Toric: 20 eyes; age 71.5 years (11.1) non-toric: 20 eyes; age 75.6 (5.9)

Titiyal et al. 2014

Toric IOL (AcrySof IQ Toric, Alcon)

Non-toric IOL (AcrySof IQ, Alcon) + astigmatic keratotomy

1 day, 1 week, 1 + 3 months

1.25–1.3 D

Toric: 17 eyes; age 60.7 years (5.99) non-toric: 17 eyes; age 62.23 years (3.29)

Visser et al. 2014

Toric IOL (AcrySof aspheric toric, SN6AT3-T9, Alcon)

Non-toric IOL (AcrySof aspheric non-toric, Alcon, SN60WF)

1 week, 1 + 3 + 6 months

≥1.25 D

Age: 74 years Toric 41 patients (82 eyes) non-toric: 45 patients (90 eyes)

Waltz et al. 2015

Toric IOL (TECHNIS toric ZTC150, Abbott medical optics

Non-toric IOL (TECHNIS 1-piece ZCB00 IOL, Abbott medical optics)

1 day, 1 week, 1 + 3 + 6 months

0.75–1.5 D

Toric:102 patients; age 71.3 years (9.1)non-toric:95 patients; age 69.9 years (7.6)

Zhang et al. 2011

Toric IOL (TECHNIS toric ZTC150, Abbott medical optics)

Non- toric (AcrySof non-toric SN60AT, Alcon)

1 + 3 + 6

≥ 0.5 to ≤3 in both eyes

Toric: 30 patients (60 eyes); age 67 years (10) non-toric: 30 patients (60 eyes); age 65 years (12)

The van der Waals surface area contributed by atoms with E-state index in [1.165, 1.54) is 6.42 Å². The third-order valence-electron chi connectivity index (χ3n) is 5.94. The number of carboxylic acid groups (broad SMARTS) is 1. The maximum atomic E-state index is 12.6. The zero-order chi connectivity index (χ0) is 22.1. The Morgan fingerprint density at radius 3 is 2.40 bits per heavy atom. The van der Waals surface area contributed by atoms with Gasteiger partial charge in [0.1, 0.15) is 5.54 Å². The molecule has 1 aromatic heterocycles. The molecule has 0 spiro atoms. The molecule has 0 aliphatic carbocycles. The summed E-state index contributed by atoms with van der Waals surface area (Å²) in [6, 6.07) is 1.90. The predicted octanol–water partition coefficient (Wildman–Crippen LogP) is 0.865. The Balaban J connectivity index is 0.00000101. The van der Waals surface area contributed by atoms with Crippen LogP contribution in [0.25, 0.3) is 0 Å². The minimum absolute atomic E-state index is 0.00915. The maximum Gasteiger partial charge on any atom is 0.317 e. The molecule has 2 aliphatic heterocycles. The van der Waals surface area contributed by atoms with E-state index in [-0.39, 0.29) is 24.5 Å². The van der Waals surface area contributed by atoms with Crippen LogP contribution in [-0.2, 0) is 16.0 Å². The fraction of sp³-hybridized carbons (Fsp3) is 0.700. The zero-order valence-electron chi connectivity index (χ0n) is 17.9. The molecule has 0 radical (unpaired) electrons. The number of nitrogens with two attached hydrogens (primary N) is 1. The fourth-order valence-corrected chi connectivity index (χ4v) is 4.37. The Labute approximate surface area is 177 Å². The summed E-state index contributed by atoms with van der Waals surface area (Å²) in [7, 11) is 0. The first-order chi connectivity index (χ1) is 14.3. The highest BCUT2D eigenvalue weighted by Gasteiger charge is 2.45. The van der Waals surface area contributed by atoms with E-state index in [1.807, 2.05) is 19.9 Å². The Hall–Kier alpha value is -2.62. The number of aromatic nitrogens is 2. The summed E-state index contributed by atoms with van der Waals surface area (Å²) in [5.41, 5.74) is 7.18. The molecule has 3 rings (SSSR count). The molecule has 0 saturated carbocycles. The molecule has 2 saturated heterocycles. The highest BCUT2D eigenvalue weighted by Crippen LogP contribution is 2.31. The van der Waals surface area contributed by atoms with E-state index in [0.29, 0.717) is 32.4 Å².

D diopter, IOL intraocular lens, SD standard deviation

All included patients had age-related cataract and regular astigmatism. Values are reported in mean (SD) or mean only if SD was not available. Age is reported in years. Nomograms used to plan size and location of incisions:(1) www.​lricalculator.​com according to Donnenfelds nomogram; (2) surgeon’s experience plus the method of Gill and Gayton; (3) not reported; (4) surgeon’s personalized nomogram; (5) Nichamin’s nomogram; (6) no nomogram was used, paired 30-degree arcuate keratotomy incisions were made in the 7.0-mm optical zone on the steeper meridian. All incisions were performed manually

]. As many as 10% of these lenses rotated from the axis of initial placement, as assessed by objective measures using photographic retro-illumination techniques. Although the late rotation was seldom a problem, especially with larger fenestration modified haptics, the issue remained due to unacceptably high rates of repositioning required. Subsequent development of tIOLs based on a single piece and three-piece acrylic platforms resulted in better lens stability. The impact of lens material was found to be a major factor (Table 5.1). Silicone and PMMA lenses are much less adherent to the capsule than acrylic lenses.